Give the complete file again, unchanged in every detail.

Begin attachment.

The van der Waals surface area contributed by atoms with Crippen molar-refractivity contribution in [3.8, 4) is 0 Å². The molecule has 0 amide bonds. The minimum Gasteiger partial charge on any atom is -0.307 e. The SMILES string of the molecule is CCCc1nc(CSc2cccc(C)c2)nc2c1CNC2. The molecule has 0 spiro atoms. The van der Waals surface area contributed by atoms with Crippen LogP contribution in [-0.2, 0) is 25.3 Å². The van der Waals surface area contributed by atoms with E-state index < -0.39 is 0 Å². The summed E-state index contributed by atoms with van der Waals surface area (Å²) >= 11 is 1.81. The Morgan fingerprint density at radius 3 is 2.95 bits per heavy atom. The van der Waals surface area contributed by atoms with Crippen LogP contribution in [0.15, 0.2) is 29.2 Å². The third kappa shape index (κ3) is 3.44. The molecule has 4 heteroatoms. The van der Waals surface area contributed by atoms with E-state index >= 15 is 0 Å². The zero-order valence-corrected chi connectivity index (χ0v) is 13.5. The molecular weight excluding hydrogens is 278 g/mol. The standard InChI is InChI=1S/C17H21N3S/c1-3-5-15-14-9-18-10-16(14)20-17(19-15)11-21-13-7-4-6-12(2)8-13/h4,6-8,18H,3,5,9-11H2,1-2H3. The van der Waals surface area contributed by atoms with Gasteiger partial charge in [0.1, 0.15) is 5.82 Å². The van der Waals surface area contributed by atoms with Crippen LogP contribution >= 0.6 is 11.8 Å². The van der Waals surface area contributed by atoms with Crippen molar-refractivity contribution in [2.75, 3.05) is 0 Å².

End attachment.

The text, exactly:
The van der Waals surface area contributed by atoms with Crippen molar-refractivity contribution in [3.8, 4) is 0 Å². The molecule has 0 amide bonds. The minimum Gasteiger partial charge on any atom is -0.307 e. The SMILES string of the molecule is CCCc1nc(CSc2cccc(C)c2)nc2c1CNC2. The molecule has 0 spiro atoms. The van der Waals surface area contributed by atoms with Crippen LogP contribution in [-0.2, 0) is 25.3 Å². The van der Waals surface area contributed by atoms with E-state index < -0.39 is 0 Å². The summed E-state index contributed by atoms with van der Waals surface area (Å²) >= 11 is 1.81. The Morgan fingerprint density at radius 3 is 2.95 bits per heavy atom. The van der Waals surface area contributed by atoms with Crippen LogP contribution in [0.15, 0.2) is 29.2 Å². The third kappa shape index (κ3) is 3.44. The molecule has 4 heteroatoms. The van der Waals surface area contributed by atoms with E-state index >= 15 is 0 Å². The zero-order valence-corrected chi connectivity index (χ0v) is 13.5. The molecular weight excluding hydrogens is 278 g/mol. The standard InChI is InChI=1S/C17H21N3S/c1-3-5-15-14-9-18-10-16(14)20-17(19-15)11-21-13-7-4-6-12(2)8-13/h4,6-8,18H,3,5,9-11H2,1-2H3. The van der Waals surface area contributed by atoms with Gasteiger partial charge in [0.1, 0.15) is 5.82 Å². The van der Waals surface area contributed by atoms with Crippen LogP contribution >= 0.6 is 11.8 Å². The van der Waals surface area contributed by atoms with Crippen molar-refractivity contribution in [2.75, 3.05) is 0 Å².